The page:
But here’s the situation. You have a gorgeous DAC like the Vega, but more and more of your collection is living on your NAS. Or maybe one of these new-fangled “streaming services” the kids are always jawing on about. Maybe you’ve installed gigabit WiFi in your home and are thinking to yourself, “Wait, shouldn’t this be wide enough to stream DSD, now?”

Maybe. But there’s a missing piece between the wireless cloud and your DAC. And AURALiC aims to fill it with the Aries. It’s a streaming “bridge” with 802.11ac and gigabit ethernet inputs that let you reach out into the network and stream data from there to your DAC.

The “network”, in this case, can be your own NAS or a lossless streaming service like Tidal, Qobuz or WiMP. The “data” is the standard 44.1–384/16–32 PCM formats, or DSD (2.8 and 5.6MHz). The connection to your DAC can be via USB 2.0, AES/EBU, Coaxial, or TOSLINK, and the DAC itself can be, well, anything.

AURALiC is quite adamant on this last point. Of course they’d like it if you paired an Aries up with one of their Vegas. But it was built to work well with any DAC not just their own. The Aries truly is meant to “bridge”, not just “extend” or “add-on”.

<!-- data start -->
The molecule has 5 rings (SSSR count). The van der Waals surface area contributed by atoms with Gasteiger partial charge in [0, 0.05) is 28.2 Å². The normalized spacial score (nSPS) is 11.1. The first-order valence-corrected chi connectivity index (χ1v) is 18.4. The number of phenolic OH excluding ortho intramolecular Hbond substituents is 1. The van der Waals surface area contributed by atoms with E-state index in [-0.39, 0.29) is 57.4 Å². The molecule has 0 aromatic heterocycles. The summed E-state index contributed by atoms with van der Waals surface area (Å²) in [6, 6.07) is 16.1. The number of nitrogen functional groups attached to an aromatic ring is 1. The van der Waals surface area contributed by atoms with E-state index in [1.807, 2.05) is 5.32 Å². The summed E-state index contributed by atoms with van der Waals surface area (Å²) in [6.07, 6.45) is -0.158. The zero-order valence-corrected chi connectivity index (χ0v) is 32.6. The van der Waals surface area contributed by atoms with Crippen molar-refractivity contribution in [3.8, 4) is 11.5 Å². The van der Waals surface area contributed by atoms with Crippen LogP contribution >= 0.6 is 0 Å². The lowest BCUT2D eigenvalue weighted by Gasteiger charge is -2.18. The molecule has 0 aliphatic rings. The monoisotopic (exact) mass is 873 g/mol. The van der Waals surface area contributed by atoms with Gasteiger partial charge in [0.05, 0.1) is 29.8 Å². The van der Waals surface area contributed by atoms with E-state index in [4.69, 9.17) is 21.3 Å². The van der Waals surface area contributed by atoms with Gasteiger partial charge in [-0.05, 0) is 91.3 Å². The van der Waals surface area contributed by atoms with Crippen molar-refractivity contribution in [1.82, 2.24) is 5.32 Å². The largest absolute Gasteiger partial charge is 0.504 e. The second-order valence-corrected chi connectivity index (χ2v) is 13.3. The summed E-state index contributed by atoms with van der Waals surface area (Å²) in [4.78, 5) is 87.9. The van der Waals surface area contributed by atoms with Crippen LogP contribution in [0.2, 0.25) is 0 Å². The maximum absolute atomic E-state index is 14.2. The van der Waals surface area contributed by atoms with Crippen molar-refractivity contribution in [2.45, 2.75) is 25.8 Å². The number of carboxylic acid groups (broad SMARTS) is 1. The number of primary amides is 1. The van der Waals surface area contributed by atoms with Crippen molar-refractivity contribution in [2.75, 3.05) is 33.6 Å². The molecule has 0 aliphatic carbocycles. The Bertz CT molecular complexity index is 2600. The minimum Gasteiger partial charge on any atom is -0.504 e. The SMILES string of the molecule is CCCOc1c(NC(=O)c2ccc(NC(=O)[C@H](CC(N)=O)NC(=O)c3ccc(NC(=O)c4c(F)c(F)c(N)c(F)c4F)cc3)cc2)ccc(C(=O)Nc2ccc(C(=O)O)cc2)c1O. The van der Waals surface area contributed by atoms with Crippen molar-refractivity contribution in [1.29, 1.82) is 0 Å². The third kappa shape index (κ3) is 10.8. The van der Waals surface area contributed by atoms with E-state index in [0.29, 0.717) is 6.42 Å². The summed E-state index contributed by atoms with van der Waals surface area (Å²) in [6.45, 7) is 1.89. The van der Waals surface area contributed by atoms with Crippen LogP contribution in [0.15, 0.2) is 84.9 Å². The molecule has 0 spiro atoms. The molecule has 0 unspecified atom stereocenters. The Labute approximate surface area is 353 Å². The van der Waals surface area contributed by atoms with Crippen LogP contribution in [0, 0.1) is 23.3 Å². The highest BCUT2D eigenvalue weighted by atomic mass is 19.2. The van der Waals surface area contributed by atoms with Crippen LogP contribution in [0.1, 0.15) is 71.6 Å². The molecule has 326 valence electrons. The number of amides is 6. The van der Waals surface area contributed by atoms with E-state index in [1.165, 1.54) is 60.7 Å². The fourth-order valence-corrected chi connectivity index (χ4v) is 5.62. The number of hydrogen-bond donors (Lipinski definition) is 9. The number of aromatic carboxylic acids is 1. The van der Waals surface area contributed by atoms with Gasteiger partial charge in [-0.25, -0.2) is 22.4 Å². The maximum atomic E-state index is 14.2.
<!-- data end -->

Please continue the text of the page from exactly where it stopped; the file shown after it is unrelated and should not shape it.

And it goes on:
This shows through in its design. The Aries breaks from traditional AURALiC “aluminum block” stylings, opting instead for clamshell-like top and bottom-panels, each with a pleasing wave in their shape. The effect is very modern, if not quite as minimal their other products. At least one goal of this design, AURALiC tells me, is to make the Aries capable of blending with a wide array of gear in a variety of styles.

But it could have its downsides. For example, that arched top makes the Aries much less stackable than its box-shaped brethren. On the other hand, you don’t want a lot of (electrically) noisy metal sitting on top of a device trying to pull down 1,300Mbps of data over wireless, so maybe this is intentional.

Still, the Aries (thankfully!) inherits the Vega’s striking display, and will still look at home on top of a stack of AURALiC gear. Interestingly, there seems to be no way to control the Aries from that beautiful display. For that you’ll have to use the included remote or the (continually improving) Lightning DS app (currently iPad only).